Well, well. I write a post on public benefit corporations, and I find out that the law has been updated a little. In an age of political division, Colorado’s HB 17-1200 received an unusual level of bi-partisan support. It passed the Colorado House 63-0 and the Senate 30-4. The bill didn’t make a lot of changes to public benefit corporation law, but it tweaked it a little to make the form easier for companies to use, and more specifically, easier for existing companies to switch to the public benefit form.
So what were the key changes? Here they are effective August of 2017:
- In keeping with a trend with nonprofits, public benefit corporations no longer have to include ‘PBC’ or ‘Public Benefit Corporation’ in their name. The legislature basically thought that the name change was making it harder for existing corporations to take advantage of this entity form. For anyone who has had to do it, it’s really easy to file the name change, but pretty difficult to notify everyone who needs to know about it. Banks, credit cards, vendors, customers, etc., etc.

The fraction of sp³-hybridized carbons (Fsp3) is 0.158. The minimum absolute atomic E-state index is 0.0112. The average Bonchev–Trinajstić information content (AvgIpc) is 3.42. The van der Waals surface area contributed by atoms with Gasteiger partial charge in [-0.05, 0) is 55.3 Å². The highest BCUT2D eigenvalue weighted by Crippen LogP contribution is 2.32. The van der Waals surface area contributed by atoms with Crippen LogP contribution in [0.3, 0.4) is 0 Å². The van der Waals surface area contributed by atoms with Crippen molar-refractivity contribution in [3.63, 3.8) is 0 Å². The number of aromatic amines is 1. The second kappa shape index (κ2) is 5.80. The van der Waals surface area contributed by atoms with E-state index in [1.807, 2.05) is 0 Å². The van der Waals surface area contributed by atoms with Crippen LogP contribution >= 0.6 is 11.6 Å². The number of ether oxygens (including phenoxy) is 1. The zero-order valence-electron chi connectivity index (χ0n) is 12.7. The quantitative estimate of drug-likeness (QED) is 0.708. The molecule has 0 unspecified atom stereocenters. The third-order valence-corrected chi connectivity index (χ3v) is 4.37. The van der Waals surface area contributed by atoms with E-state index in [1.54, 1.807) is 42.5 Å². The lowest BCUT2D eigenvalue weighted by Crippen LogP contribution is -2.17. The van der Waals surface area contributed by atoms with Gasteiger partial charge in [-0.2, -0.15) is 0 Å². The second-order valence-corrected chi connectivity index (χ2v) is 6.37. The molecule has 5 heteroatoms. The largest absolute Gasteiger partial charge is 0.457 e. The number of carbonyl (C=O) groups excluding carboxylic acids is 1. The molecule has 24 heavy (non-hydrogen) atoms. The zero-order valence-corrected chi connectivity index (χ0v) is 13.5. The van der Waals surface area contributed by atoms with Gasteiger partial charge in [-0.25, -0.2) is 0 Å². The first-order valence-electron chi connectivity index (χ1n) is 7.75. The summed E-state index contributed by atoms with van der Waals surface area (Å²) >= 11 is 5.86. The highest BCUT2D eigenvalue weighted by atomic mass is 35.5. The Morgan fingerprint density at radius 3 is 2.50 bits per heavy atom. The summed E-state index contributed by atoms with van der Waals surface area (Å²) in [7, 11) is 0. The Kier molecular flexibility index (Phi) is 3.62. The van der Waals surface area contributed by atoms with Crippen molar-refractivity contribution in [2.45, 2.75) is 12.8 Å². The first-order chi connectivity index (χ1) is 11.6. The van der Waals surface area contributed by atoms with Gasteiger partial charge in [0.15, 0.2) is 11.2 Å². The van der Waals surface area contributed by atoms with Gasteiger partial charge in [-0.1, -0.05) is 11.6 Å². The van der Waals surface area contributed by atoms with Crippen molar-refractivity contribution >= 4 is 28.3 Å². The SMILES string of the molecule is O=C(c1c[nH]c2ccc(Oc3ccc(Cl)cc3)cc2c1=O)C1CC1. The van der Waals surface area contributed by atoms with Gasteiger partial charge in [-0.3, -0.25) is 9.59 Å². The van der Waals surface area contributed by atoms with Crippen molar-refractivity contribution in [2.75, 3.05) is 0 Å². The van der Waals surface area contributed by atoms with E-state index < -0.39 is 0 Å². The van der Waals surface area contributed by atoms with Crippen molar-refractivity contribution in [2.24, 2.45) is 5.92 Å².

- Cooperatives are now allowed to organize as a public benefit corporation. Again, this opens the entity form up to a wider variety of applications.
- Public benefit corporations now require a two-thirds shareholder vote before merging with another entity that would eliminate the ‘public benefit’ features of the entity.
So overall, it seems the Colorado legislature is watching and encouraging the use of the public benefit corporation by making it easier for folks to use it. Will it have the effect they intend? We’ll see. Perhaps another post will dive into an analysis here.